Overall, the FreeTime experience for Echo feels disjointed, and there’s a steep learning curve for new users.

Your FreeTime Unlimited 1-year Subscription

It’s also frustrating that there’s no information on the FreeTime Parents dashboard about the nature of your subscription.

You can’t confirm that you’re currently subscribed to the paid product known as FreeTime Unlimited. You can’t see when that subscription expires, or when your first free year is up. It’s unclear if you’ll just be charged, or when that will take place. And there’s no toggle to turn the subscription off if you decide you no longer need it.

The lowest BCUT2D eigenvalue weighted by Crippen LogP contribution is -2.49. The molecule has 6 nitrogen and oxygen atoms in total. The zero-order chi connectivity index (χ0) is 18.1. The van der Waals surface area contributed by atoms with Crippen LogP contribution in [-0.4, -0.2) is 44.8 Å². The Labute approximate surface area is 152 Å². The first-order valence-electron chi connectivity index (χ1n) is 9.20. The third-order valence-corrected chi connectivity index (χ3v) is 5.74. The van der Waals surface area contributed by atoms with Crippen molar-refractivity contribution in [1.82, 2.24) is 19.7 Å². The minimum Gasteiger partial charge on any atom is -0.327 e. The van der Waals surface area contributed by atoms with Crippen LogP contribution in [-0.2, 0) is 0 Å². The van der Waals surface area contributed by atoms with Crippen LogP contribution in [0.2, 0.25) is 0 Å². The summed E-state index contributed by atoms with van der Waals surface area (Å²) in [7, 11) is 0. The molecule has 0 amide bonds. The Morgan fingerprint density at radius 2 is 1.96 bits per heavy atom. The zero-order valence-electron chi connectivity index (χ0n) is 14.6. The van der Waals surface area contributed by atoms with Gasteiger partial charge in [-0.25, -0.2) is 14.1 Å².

Instead, you can only “modify” which credit card you use with Amazon’s 1-click. Seriously. That’s it.

Above: want to manage your subscription?

Below: hahaha, good luck with that!

I still don’t know where to turn this subscription off – I guess the option to disable it doesn’t even appear until your free year is up? (Even clicking on “FreeTime Unlimited” from Amazon.com’s subscription management page routes you back to this useless Parent dashboard page for managing your 1-Click settings.)

So, ask me in a year, maybe?

That said, if you are in the market for both a FreeTime Unlimited subscription and an Echo Dot, you may as well buy the Kids Edition.

FreeTime Unlimited works on Fire tablets, Android devices, Kindle, and as of this month, iOS devices, providing access to over 15,000 kid-safe apps, games, videos, books and educational content. On Amazon devices, parents can also set screen time limits and educational goals.